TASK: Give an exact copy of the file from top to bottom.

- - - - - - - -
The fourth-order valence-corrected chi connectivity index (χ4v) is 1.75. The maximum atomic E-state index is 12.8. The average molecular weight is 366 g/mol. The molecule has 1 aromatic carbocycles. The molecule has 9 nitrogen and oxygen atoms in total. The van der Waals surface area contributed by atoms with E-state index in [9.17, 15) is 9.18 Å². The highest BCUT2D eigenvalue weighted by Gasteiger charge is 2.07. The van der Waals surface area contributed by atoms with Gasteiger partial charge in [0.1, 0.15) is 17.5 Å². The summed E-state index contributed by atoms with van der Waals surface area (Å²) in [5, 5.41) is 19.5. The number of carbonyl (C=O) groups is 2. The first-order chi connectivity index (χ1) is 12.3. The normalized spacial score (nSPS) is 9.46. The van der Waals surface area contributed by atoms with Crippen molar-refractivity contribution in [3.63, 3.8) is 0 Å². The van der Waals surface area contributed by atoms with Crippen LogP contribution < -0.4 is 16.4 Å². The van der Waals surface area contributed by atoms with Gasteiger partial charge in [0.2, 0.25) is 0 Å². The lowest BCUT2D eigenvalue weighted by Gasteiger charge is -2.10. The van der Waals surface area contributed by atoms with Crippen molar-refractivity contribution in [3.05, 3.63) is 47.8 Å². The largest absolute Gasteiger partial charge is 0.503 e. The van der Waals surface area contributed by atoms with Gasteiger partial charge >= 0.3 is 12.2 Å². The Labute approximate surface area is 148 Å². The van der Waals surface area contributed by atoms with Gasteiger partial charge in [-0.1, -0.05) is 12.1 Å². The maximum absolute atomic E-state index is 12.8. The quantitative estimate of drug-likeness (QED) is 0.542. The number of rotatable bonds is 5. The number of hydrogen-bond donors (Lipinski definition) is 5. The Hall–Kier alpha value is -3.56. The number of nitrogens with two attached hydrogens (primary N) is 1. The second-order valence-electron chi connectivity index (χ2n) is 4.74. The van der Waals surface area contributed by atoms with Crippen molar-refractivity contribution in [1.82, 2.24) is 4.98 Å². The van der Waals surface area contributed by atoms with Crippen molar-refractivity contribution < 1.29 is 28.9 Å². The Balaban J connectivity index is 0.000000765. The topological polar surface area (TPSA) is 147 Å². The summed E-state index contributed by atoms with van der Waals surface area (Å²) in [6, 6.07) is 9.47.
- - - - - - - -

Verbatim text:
The fourth-order valence-corrected chi connectivity index (χ4v) is 1.75. The maximum atomic E-state index is 12.8. The average molecular weight is 366 g/mol. The molecule has 1 aromatic carbocycles. The molecule has 9 nitrogen and oxygen atoms in total. The van der Waals surface area contributed by atoms with E-state index in [9.17, 15) is 9.18 Å². The highest BCUT2D eigenvalue weighted by Gasteiger charge is 2.07. The van der Waals surface area contributed by atoms with Gasteiger partial charge in [0.1, 0.15) is 17.5 Å². The summed E-state index contributed by atoms with van der Waals surface area (Å²) in [5, 5.41) is 19.5. The number of carbonyl (C=O) groups is 2. The first-order chi connectivity index (χ1) is 12.3. The normalized spacial score (nSPS) is 9.46. The van der Waals surface area contributed by atoms with Crippen molar-refractivity contribution in [3.63, 3.8) is 0 Å². The van der Waals surface area contributed by atoms with Crippen LogP contribution < -0.4 is 16.4 Å². The van der Waals surface area contributed by atoms with Gasteiger partial charge in [0.2, 0.25) is 0 Å². The lowest BCUT2D eigenvalue weighted by Gasteiger charge is -2.10. The van der Waals surface area contributed by atoms with Crippen molar-refractivity contribution in [3.05, 3.63) is 47.8 Å². The largest absolute Gasteiger partial charge is 0.503 e. The van der Waals surface area contributed by atoms with Gasteiger partial charge >= 0.3 is 12.2 Å². The Labute approximate surface area is 148 Å². The van der Waals surface area contributed by atoms with Gasteiger partial charge in [-0.1, -0.05) is 12.1 Å². The maximum absolute atomic E-state index is 12.8. The quantitative estimate of drug-likeness (QED) is 0.542. The number of rotatable bonds is 5. The number of hydrogen-bond donors (Lipinski definition) is 5. The Hall–Kier alpha value is -3.56. The number of nitrogens with two attached hydrogens (primary N) is 1. The second-order valence-electron chi connectivity index (χ2n) is 4.74. The van der Waals surface area contributed by atoms with Crippen molar-refractivity contribution in [1.82, 2.24) is 4.98 Å². The van der Waals surface area contributed by atoms with Crippen molar-refractivity contribution < 1.29 is 28.9 Å². The Balaban J connectivity index is 0.000000765. The topological polar surface area (TPSA) is 147 Å². The summed E-state index contributed by atoms with van der Waals surface area (Å²) in [6, 6.07) is 9.47.